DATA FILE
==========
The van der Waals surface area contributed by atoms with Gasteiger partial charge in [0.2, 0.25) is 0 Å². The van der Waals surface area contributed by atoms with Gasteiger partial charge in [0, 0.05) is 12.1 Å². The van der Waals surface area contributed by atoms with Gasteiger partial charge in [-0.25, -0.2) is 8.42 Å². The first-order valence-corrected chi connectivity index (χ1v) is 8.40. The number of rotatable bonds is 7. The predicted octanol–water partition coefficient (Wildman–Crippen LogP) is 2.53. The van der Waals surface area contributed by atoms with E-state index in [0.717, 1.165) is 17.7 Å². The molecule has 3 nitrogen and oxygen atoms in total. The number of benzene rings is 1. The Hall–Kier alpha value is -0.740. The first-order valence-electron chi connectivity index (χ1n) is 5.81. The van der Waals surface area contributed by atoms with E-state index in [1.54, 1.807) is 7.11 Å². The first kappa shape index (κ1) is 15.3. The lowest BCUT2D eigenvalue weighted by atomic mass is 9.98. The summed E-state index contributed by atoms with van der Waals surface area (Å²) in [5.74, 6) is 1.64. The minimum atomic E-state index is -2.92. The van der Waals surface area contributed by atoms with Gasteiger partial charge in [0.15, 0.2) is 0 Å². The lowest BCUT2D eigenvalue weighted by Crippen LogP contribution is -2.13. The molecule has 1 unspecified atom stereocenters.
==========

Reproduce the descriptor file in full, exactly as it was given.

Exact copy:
The van der Waals surface area contributed by atoms with Gasteiger partial charge in [0.2, 0.25) is 0 Å². The van der Waals surface area contributed by atoms with Gasteiger partial charge in [0, 0.05) is 12.1 Å². The van der Waals surface area contributed by atoms with Gasteiger partial charge in [-0.25, -0.2) is 8.42 Å². The first-order valence-corrected chi connectivity index (χ1v) is 8.40. The number of rotatable bonds is 7. The predicted octanol–water partition coefficient (Wildman–Crippen LogP) is 2.53. The van der Waals surface area contributed by atoms with E-state index in [0.717, 1.165) is 17.7 Å². The molecule has 3 nitrogen and oxygen atoms in total. The number of benzene rings is 1. The Hall–Kier alpha value is -0.740. The first-order valence-electron chi connectivity index (χ1n) is 5.81. The van der Waals surface area contributed by atoms with E-state index in [1.54, 1.807) is 7.11 Å². The first kappa shape index (κ1) is 15.3. The lowest BCUT2D eigenvalue weighted by atomic mass is 9.98. The summed E-state index contributed by atoms with van der Waals surface area (Å²) in [5.74, 6) is 1.64. The minimum atomic E-state index is -2.92. The van der Waals surface area contributed by atoms with Gasteiger partial charge in [0.15, 0.2) is 0 Å². The lowest BCUT2D eigenvalue weighted by Crippen LogP contribution is -2.13. The molecule has 1 unspecified atom stereocenters.